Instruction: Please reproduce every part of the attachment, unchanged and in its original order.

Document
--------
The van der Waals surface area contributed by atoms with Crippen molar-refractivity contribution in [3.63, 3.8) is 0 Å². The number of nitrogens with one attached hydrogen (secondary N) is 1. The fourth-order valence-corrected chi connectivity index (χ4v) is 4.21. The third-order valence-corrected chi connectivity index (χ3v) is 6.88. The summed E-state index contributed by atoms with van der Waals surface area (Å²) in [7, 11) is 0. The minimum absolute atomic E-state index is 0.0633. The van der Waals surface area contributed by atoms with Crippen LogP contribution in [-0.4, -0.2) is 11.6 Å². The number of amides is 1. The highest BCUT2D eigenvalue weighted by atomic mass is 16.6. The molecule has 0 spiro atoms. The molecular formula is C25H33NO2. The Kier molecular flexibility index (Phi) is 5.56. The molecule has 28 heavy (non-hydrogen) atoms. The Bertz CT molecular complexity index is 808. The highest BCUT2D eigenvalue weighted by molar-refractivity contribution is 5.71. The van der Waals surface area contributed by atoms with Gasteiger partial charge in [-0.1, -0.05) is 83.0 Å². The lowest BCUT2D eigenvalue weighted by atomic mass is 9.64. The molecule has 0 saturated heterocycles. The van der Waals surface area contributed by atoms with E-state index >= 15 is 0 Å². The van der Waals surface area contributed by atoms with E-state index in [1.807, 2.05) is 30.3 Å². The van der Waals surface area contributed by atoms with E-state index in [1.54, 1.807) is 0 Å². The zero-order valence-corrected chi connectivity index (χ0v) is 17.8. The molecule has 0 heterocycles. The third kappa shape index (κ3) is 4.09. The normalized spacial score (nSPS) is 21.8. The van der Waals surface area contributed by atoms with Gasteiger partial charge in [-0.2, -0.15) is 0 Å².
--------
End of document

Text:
The van der Waals surface area contributed by atoms with Crippen molar-refractivity contribution in [3.63, 3.8) is 0 Å². The number of nitrogens with one attached hydrogen (secondary N) is 1. The fourth-order valence-corrected chi connectivity index (χ4v) is 4.21. The third-order valence-corrected chi connectivity index (χ3v) is 6.88. The summed E-state index contributed by atoms with van der Waals surface area (Å²) in [7, 11) is 0. The minimum absolute atomic E-state index is 0.0633. The van der Waals surface area contributed by atoms with Crippen LogP contribution in [-0.4, -0.2) is 11.6 Å². The number of amides is 1. The highest BCUT2D eigenvalue weighted by atomic mass is 16.6. The molecule has 0 spiro atoms. The molecular formula is C25H33NO2. The Kier molecular flexibility index (Phi) is 5.56. The molecule has 28 heavy (non-hydrogen) atoms. The Bertz CT molecular complexity index is 808. The highest BCUT2D eigenvalue weighted by molar-refractivity contribution is 5.71. The van der Waals surface area contributed by atoms with Gasteiger partial charge in [-0.1, -0.05) is 83.0 Å². The lowest BCUT2D eigenvalue weighted by atomic mass is 9.64. The molecule has 0 saturated heterocycles. The van der Waals surface area contributed by atoms with E-state index >= 15 is 0 Å². The van der Waals surface area contributed by atoms with E-state index in [1.807, 2.05) is 30.3 Å². The van der Waals surface area contributed by atoms with E-state index in [1.54, 1.807) is 0 Å². The zero-order valence-corrected chi connectivity index (χ0v) is 17.8. The molecule has 0 heterocycles. The third kappa shape index (κ3) is 4.09. The normalized spacial score (nSPS) is 21.8. The van der Waals surface area contributed by atoms with Gasteiger partial charge in [-0.2, -0.15) is 0 Å².